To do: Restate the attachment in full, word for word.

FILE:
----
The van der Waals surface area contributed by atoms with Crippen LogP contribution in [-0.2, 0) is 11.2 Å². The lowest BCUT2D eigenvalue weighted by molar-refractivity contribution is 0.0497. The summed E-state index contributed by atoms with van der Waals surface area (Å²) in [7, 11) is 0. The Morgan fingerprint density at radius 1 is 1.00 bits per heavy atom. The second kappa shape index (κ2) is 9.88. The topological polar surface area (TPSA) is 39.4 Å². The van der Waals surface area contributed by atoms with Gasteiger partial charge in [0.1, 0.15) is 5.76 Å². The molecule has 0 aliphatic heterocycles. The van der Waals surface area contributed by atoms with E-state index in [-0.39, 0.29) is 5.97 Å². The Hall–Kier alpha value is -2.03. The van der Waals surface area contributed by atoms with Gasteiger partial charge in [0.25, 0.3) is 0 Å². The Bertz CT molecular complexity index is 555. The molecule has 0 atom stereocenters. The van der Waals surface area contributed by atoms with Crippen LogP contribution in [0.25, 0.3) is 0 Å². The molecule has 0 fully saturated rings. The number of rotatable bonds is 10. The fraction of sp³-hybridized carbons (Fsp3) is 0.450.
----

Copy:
The van der Waals surface area contributed by atoms with Crippen LogP contribution in [-0.2, 0) is 11.2 Å². The lowest BCUT2D eigenvalue weighted by molar-refractivity contribution is 0.0497. The summed E-state index contributed by atoms with van der Waals surface area (Å²) in [7, 11) is 0. The Morgan fingerprint density at radius 1 is 1.00 bits per heavy atom. The second kappa shape index (κ2) is 9.88. The topological polar surface area (TPSA) is 39.4 Å². The van der Waals surface area contributed by atoms with Gasteiger partial charge in [0.1, 0.15) is 5.76 Å². The molecule has 0 aliphatic heterocycles. The van der Waals surface area contributed by atoms with E-state index in [-0.39, 0.29) is 5.97 Å². The Hall–Kier alpha value is -2.03. The van der Waals surface area contributed by atoms with Gasteiger partial charge in [0.25, 0.3) is 0 Å². The Bertz CT molecular complexity index is 555. The molecule has 0 atom stereocenters. The van der Waals surface area contributed by atoms with Crippen LogP contribution in [0.25, 0.3) is 0 Å². The molecule has 0 fully saturated rings. The number of rotatable bonds is 10. The fraction of sp³-hybridized carbons (Fsp3) is 0.450.